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Book Reviews

We review the Aquafaba cookbook from Zsu Dever

Book Review:
Sweet and Savory Vegan Recipes Made Egg-Free with the Magic of Bean Water

by Zsu Dever
review by Marla Rose

Has there been anything that has shaken up the vegan cuisine scene in recent times as much as the discovery of aquafaba? From elegant European pastries to frothy cocktails, hearty savory foods to familiar, home-baked treats, aquafaba, a.k.a. bean water, manages to bring a level of flavor dimension and textural depth we didn’t have before, adding another tool to the vegan tool box with an ingredient that just a couple of years ago, people would wash down the sink without a second thought. (Check out this recipe for a brief history of aquafaba.) Of course, it was clear that with so many applications and so much potential unlocked with its discovery, it wouldn’t be long before an aquafaba cookbook was published. Thankfully, aquafaba neophytes and enthusiasts are all in good hands with the publication of Aquafaba: Sweet and Savory Vegan Recipes Made Egg-Free with the Magic of Bean Water by the talented vegan cookbook author and recipe developer Zsu Dever.

One of the things that I love most about Zsu’s cookbooks is her unabashed enthusiasm for food. I know this sounds strange – enthusiasm for food is something that should be expected from a cookbook author, right? – but it seems that so many vegan cookbooks these days are more about restrictions, avoidance and anxiety than the pleasure and enjoyment of great food. Zsu comes at her recipe development as someone raised by Hungarian parents who were in the restaurant business and from a long line of culinary professionals: the joy she derives from adapting recipes from around the globe to vegan ones is very evident in each of her cookbooks. With a particular emphasis on classic European favorites, Zsu demonstrates with recipe after recipe that vegan food does not need to be about sacrifice at all.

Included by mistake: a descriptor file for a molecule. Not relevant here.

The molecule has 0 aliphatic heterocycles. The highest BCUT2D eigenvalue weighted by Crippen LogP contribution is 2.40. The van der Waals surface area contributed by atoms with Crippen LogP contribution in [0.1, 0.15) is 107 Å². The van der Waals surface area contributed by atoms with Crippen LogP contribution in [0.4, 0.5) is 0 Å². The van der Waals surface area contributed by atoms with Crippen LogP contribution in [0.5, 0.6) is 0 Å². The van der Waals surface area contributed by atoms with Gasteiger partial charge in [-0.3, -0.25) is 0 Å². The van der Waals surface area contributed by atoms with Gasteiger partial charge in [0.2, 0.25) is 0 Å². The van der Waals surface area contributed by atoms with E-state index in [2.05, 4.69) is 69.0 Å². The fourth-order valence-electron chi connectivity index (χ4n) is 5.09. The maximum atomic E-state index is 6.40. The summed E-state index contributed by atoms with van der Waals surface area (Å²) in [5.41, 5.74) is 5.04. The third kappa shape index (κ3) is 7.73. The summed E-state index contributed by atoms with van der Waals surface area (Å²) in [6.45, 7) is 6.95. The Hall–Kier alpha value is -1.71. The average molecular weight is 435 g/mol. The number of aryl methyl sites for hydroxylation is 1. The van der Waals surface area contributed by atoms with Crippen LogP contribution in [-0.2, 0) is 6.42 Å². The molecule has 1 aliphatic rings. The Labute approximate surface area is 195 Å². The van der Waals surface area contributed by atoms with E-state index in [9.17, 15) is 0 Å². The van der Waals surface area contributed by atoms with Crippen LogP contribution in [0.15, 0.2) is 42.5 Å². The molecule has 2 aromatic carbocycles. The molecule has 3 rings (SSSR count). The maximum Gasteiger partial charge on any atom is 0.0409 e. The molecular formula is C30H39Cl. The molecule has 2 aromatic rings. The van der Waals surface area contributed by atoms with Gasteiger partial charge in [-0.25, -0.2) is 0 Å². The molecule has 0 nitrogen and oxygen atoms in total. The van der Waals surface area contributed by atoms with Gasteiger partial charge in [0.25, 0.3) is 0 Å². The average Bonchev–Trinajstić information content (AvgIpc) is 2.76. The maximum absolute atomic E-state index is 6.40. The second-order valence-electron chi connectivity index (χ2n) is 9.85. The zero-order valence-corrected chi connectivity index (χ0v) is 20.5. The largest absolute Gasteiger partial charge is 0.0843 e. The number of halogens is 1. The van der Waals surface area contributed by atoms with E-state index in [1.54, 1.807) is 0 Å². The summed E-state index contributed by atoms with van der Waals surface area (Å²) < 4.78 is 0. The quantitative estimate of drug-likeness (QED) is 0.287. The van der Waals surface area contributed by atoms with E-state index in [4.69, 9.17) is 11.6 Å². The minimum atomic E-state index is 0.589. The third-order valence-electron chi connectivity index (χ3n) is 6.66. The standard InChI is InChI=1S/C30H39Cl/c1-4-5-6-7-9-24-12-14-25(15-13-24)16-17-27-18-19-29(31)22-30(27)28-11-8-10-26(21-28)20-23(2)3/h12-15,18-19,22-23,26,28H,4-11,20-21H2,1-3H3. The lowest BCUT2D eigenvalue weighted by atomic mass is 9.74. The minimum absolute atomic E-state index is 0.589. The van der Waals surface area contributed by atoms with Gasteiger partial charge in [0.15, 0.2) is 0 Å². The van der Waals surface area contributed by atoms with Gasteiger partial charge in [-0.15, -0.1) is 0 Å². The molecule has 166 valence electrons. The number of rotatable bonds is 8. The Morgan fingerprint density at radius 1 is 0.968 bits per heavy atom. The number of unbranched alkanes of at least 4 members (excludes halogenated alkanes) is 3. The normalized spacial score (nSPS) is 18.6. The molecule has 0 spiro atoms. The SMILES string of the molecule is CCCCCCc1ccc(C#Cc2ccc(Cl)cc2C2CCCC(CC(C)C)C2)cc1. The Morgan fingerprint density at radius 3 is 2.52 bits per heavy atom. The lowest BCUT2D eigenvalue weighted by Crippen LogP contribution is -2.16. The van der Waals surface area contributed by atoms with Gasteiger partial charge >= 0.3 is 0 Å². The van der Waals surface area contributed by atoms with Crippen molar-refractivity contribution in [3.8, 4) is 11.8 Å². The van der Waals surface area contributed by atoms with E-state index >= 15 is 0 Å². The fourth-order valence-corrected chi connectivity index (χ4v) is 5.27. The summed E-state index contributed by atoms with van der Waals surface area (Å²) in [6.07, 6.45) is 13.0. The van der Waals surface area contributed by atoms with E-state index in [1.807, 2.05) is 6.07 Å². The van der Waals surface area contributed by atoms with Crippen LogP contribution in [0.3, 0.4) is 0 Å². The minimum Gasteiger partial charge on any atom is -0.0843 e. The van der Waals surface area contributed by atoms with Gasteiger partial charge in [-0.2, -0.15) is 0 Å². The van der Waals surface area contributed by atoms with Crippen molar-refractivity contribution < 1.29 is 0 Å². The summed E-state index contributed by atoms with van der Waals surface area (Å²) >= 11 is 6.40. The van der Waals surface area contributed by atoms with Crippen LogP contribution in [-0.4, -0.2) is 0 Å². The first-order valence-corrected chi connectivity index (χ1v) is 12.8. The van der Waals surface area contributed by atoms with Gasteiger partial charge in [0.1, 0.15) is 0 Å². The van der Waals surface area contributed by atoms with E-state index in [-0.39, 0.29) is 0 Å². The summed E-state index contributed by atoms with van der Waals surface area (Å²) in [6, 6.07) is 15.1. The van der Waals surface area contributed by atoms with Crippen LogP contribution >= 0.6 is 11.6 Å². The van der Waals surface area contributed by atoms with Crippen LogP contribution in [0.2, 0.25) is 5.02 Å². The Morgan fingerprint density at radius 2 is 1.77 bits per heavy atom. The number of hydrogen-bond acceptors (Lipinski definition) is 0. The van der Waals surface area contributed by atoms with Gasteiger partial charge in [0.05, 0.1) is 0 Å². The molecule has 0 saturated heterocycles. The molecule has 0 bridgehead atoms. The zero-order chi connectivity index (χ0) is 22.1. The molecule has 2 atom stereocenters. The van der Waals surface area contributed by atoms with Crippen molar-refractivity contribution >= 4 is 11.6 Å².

In her new cookbook, Zsu spans the world to bring us a phenomenal array of aquafaba-boosted recipes, from lemon meringue pie to brioche, madeleine cookies to crepes. Just as impressive as the variety of recipes, Zsu takes much of the mystery out of aquafaba, taking cooks by the hand and answering persistent questions about how best to work with this sometimes fickle ingredient. From her advice on the best aquafaba to use (homemade and with her instructions) to tips and tricks, storage advice to a thorough troubleshooting chart, Zsu helps to demystify aquafaba and turn it into something that everyone can use. Not only that, she cleverly answers the question so many aquafaba enthusiasts have after the water has been used: What do we do with all these excess chickpeas? There is only so much hummus one person can eat. She has included a whole chapter on this as well and I am happy to say that only one is for hummus. (I love hummus, just sayin’…)

Zsu’s recipes are written with clarity and precision, with compellingly descriptive recipe introductions. There are plenty for cooks of all skill levels to try, from the decadent Chewy Fudge Brownies on the simpler end to her impressive Tamagoyaki Rolled Omelet for those with a bit more experience and time. Ingredients are generally easy to find in a well-stocked grocery store. With chapters including condiments (Mayonnaise!), breakfast (French Toast!), lunch & dinner (Swedish Meatballs!) and sweets (Mississippi Mud Pie!) and even an extensive primer on candy-making (follow her instructions and you’ll get vegan nougat), Zsu leaves no stone unturned in pursuit of delicious recipes starring aquafaba.

The book begins with a foreward by Goose Wohlt, the man whose search for vegan meringues on YouTube in early 2015 led him to the discovery of a French video mousse using chickpea water; it is a great history of the development of aquafaba as well as a paean to the value of community and collaboration, which were essential to the growth of it. This same generosity of spirit and passion for discovery infuses Aquafaba. I highly recommend it!

2013-2016, Vegan Street

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